Because individuals or groups value different features in a product, the library board recognized different groups may be looking for various features with respect to landscaping. These different groups have various levels of importance based on the frequency that they visit the library and their interaction with the library. Prior to selecting a landscaping company, the board identified the groups that use the library and prioritized those groups to ensure they would meet the needs of the high-priority customers.

Customer groups (shown in figure 1) were identified and prioritized on a 1–9 scale, with 9 being highest priority.

Once these groups were identified, the board gathered the voice of the customer (VOC) to find out what features should be targeted for the new landscaping. The VOC was collected via direct interviews with representatives from each of the customer segments. Prior to gathering the VOC, the board met with a landscaping company to understand various aspects and options in the decision-making process that should be taken into consideration. From this, talking points were created to use as a guide during the interviews.

fig 1

Figure 1

As requirements were identified, the group expressing the issue was noted. Goals were developed for each requirement, along with the measurement to gauge the success of each requirement. Figure 2 summarizes the customer requirements.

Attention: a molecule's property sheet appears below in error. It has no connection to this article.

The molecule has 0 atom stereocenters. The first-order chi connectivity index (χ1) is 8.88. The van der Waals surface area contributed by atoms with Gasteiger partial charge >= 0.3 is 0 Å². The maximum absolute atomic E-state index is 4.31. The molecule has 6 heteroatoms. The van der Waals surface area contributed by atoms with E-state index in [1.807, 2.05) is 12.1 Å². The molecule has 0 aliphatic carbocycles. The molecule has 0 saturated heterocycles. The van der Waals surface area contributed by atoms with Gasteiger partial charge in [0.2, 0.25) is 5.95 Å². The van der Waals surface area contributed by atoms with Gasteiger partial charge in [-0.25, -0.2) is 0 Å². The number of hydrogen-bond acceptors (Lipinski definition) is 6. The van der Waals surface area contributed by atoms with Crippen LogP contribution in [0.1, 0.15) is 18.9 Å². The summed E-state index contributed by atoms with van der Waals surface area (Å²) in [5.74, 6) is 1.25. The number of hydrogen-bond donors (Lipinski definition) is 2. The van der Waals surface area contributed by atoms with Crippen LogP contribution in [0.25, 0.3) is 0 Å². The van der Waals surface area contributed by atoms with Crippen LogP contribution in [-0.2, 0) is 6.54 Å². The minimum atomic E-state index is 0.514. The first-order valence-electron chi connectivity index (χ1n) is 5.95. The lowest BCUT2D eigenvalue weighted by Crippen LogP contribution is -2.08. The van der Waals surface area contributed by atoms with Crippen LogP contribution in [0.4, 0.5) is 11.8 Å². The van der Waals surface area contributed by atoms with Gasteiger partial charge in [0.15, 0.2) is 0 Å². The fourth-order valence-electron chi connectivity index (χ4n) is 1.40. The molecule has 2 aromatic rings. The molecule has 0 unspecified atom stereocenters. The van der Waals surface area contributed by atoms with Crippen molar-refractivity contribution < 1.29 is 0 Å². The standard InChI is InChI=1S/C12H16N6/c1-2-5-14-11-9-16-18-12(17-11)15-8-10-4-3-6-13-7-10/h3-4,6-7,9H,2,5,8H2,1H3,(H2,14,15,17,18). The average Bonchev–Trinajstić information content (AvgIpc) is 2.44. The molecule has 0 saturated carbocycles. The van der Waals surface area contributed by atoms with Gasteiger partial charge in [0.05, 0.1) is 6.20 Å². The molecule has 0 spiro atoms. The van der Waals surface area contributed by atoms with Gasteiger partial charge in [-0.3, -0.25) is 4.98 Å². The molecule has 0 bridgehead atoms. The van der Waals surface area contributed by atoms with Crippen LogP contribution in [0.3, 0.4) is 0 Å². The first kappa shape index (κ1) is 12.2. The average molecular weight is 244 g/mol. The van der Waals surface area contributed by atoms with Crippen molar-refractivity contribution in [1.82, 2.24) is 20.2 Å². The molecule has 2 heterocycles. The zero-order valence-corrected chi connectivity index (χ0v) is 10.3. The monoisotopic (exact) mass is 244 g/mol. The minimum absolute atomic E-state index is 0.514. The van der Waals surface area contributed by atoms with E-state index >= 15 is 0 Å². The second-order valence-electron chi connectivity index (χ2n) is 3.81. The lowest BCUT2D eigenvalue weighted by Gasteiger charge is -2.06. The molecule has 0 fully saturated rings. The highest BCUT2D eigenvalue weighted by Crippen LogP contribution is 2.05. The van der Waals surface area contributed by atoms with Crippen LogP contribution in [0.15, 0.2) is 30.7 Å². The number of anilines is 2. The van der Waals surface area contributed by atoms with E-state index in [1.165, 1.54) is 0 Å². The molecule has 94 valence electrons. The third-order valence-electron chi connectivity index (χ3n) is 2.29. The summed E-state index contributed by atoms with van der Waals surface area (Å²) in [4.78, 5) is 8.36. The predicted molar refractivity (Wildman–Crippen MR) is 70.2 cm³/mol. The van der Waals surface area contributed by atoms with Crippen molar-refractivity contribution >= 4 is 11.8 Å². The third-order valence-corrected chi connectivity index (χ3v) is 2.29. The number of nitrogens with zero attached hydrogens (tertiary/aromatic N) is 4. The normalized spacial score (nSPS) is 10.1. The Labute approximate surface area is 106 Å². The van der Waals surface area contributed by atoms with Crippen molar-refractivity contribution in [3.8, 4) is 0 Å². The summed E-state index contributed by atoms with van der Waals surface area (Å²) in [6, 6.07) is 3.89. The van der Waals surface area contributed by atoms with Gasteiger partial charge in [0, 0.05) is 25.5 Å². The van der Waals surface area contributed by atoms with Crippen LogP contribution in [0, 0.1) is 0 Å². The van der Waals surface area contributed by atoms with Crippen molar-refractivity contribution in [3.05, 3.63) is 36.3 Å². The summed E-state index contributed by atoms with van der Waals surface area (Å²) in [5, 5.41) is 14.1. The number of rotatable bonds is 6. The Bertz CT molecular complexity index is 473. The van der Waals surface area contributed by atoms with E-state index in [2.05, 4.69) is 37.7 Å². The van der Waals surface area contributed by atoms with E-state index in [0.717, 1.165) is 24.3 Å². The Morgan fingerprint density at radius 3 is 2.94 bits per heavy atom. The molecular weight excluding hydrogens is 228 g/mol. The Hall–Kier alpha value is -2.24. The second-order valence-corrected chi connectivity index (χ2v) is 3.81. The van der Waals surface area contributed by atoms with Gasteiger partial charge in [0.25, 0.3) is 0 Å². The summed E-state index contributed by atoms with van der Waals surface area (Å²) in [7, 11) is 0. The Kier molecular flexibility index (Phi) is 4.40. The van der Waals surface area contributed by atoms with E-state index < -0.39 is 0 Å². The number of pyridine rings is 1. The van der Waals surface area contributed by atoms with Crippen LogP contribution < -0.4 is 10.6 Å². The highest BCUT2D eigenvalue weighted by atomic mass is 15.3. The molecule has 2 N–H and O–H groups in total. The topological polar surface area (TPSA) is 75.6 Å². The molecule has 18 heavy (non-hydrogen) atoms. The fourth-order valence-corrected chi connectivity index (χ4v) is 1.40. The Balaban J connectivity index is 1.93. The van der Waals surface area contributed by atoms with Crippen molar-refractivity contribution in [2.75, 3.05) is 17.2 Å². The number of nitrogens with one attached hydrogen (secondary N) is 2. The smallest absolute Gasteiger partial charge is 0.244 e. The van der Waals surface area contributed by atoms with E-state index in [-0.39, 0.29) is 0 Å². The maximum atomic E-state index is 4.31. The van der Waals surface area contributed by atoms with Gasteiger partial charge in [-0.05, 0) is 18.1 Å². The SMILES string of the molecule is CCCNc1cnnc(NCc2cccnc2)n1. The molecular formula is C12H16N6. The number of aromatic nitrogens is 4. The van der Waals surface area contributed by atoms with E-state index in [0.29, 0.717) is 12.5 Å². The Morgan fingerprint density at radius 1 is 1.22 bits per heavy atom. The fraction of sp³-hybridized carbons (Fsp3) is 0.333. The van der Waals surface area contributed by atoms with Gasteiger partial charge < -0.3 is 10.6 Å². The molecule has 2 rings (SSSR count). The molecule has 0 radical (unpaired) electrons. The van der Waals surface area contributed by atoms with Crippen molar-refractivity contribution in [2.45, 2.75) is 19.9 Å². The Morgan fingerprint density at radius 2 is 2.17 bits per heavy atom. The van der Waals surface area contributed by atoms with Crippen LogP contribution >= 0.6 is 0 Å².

fig 2

Figure 2

A team consisting of members of the board, library staff and patrons utilized a pair-wise comparison (see figure 3) to determine the relative importance of each requirement. This team included representatives from all of the high-priority customer segments, and they were tasked with also being mindful of the priorities of the other segments.

A pair-wise comparison forces participants to rank each item against the others in a series of A-B comparisons. While several items may be deemed important, this tool forces the team to choose which items have a higher priority (even if the relative difference is minimal). The tool adds up the number of times a particular item is chosen and calculates a weight for each item as a percentage of the total. The lowest scoring requirement is given a weight of 0.1 percent to accommodate calculations further in the process. As with most of the DFSS tools, the true value isn’t in the tool itself, but in the interaction of the team and the flow of knowledge that comes from working through the exercise. Reasons why a particular item should be ranked higher than others can be debated, allow for additional background information to be shared.

This tool is excellent for small groups (five or less) when all team members willingly participate. One risk with a pair-wise comparison, or any open discussion tool, is a dominating personality may unduly influence the outcome. If one person starts to monopolize the discussion, or if a team member does not fully participate, the facilitator may need to use some method of hidden voting so all opinions can be understood.